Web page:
Karavansara

East of Constantinople, West of Shanghai


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One short story in one afternoon

Today I am writing a short story.
Big news, you say. Sue me.
A stand-alone one shot, that still has ties with stuff I did in the past. I’m improvising most of it, but I still have a general outline of sorts for the first half. It’s going to be in the 5000/6000 words range.
The plan is to hammer out a first draft, have dinner, and then clean it up. Then I’ll mail it off to the editor, and hope he likes it enough to buy it.
Otherwise, I’ll look for another market.

These days are particularly stressful for a number of motives, and focusing completely on a short story, to be started and finished in one afternoon, is a good way to keep my mind frpm getting caught up in useless worries. There’s problems, and big problems, but problems on which I do not have any control. So, all I can do is wait and see, and face the music.
And try to keep sane.

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Walking back from the carnage

I was talking about walking and hiking with some friends, today. It all started with the fact that a newspaper published an article claiming “walking is for the middle aged, hiking is cool”.
As I never had a problem with being uncool, and indeed I was not cool back when not being cool was not considered cool yet, I accept my role as a walker, and said as much.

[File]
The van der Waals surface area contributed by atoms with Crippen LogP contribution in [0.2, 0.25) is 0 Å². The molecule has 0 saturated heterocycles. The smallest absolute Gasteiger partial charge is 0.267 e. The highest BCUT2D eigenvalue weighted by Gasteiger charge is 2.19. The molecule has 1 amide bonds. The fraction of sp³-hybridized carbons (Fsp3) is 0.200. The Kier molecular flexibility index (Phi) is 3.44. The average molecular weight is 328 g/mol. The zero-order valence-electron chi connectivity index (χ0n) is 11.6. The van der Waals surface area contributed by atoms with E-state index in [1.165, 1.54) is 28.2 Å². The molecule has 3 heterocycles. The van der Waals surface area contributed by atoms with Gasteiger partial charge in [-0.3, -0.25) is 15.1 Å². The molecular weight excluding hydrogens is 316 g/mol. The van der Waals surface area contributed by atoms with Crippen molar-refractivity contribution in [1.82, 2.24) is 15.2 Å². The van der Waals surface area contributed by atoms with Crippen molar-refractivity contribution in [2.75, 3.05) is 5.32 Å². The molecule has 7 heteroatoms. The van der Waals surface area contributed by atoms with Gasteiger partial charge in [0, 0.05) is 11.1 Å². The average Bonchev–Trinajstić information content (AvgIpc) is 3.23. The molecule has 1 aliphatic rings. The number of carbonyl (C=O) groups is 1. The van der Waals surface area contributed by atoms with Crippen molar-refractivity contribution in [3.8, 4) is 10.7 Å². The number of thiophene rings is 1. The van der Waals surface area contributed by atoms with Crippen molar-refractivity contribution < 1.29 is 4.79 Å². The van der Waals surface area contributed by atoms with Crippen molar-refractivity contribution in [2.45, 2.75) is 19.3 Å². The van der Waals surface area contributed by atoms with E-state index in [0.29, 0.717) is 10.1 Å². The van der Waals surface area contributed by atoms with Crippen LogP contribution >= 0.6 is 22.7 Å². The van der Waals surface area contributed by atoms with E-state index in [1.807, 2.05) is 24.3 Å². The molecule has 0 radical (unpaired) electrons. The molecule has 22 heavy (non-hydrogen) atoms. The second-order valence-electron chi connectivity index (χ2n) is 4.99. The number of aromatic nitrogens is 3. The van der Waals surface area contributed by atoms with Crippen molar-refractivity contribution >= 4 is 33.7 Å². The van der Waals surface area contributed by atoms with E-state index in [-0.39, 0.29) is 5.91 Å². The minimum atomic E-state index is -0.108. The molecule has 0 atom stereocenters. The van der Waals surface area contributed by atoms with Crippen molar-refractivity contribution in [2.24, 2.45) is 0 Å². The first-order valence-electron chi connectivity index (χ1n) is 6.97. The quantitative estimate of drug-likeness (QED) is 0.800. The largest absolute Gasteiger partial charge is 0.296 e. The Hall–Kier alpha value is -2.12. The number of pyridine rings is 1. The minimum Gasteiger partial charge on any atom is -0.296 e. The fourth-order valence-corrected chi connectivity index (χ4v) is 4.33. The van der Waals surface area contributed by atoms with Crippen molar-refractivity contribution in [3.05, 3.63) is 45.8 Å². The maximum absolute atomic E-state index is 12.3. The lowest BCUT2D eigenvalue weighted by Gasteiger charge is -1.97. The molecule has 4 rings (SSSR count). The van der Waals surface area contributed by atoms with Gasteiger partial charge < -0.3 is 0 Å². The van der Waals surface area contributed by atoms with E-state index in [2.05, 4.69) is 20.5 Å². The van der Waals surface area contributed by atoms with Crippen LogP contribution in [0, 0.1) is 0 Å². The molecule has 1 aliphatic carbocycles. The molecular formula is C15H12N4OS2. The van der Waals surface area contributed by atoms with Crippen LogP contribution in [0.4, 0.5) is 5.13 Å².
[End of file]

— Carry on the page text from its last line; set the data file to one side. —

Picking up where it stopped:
From there we went on talking about how walking (or hiking, if you’re cool) is an excellent way for coping with trauma.
I walked miles and miles after my mother’s death, and after my father.
I find walking a good solution to recharge my batteries, and react to those periodic bouts of depression that sometimes come.

And there’s science behind it!

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Turn off the socials? Or read a good book?

According to an article I read during the weekend, the best way to fend off depression and stress is to turn Facebook off for a week.
I more or less agree.
The last few weeks have been pretty heavy:
. lots of work to do to try and pay the bills
. lots of offices to visit and calls to make to settle the succession taxes and relative documents
. not many highlights on the human front

But I’ll leave my bureaucratic odyssey and the general fact that human beings tend to suck for another post (if ever), and concentrate on the overworked/underpaid situation, and the stress and depression thereof. Continue reading


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The just-off-the-roller-coaster effect

treThere’s this folk tale, which is quite popular.
It tells of writing as a toilsome activity, built on pain and suffering.
Putting words on the page, we are told, is soul-draining and cruel.
And yet, ah, what can a poor artist do, when his muse, or daemon, or whatchamacallit, pushes them forward mercilessly?

And of course this is just so much rubbish, of the kind usually used by posers trying to get a free pass by playing the always popular part of the tormented artist.

On the other hand, there is a bad side to writing.
And I don’t mean the aching hands and the bad hours, the meager returns and the leery attitude of those that have “a serious job” like, for instance, gerbil farming. Continue reading